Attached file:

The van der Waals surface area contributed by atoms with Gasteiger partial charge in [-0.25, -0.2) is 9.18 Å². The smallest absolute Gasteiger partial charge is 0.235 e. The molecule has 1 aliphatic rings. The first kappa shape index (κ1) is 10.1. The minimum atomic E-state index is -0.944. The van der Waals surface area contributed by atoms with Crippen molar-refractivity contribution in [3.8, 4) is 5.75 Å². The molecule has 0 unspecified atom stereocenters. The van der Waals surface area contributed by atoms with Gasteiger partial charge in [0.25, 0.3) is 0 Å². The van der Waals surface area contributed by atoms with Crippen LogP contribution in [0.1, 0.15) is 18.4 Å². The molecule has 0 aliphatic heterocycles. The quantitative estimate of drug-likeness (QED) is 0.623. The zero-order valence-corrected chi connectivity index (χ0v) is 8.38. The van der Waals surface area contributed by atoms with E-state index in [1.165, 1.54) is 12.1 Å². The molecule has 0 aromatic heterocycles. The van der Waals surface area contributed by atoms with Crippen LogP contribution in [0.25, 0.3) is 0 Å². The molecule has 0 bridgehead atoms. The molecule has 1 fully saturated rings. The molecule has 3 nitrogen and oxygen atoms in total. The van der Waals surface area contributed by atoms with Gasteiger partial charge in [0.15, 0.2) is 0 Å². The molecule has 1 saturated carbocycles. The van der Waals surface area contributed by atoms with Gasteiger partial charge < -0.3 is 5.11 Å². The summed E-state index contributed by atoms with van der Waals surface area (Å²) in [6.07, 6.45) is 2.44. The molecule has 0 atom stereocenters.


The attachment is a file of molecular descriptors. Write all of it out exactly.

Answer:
The van der Waals surface area contributed by atoms with Gasteiger partial charge in [-0.25, -0.2) is 9.18 Å². The smallest absolute Gasteiger partial charge is 0.235 e. The molecule has 1 aliphatic rings. The first kappa shape index (κ1) is 10.1. The minimum atomic E-state index is -0.944. The van der Waals surface area contributed by atoms with Crippen molar-refractivity contribution in [3.8, 4) is 5.75 Å². The molecule has 0 unspecified atom stereocenters. The van der Waals surface area contributed by atoms with Gasteiger partial charge in [0.25, 0.3) is 0 Å². The van der Waals surface area contributed by atoms with Crippen LogP contribution in [0.1, 0.15) is 18.4 Å². The molecule has 0 aliphatic heterocycles. The quantitative estimate of drug-likeness (QED) is 0.623. The zero-order valence-corrected chi connectivity index (χ0v) is 8.38. The van der Waals surface area contributed by atoms with E-state index in [1.165, 1.54) is 12.1 Å². The molecule has 0 aromatic heterocycles. The van der Waals surface area contributed by atoms with Crippen LogP contribution in [0.25, 0.3) is 0 Å². The molecule has 0 bridgehead atoms. The molecule has 1 fully saturated rings. The molecule has 3 nitrogen and oxygen atoms in total. The van der Waals surface area contributed by atoms with Gasteiger partial charge in [0.15, 0.2) is 0 Å². The molecule has 1 saturated carbocycles. The van der Waals surface area contributed by atoms with Gasteiger partial charge < -0.3 is 5.11 Å². The summed E-state index contributed by atoms with van der Waals surface area (Å²) in [6.07, 6.45) is 2.44. The molecule has 0 atom stereocenters.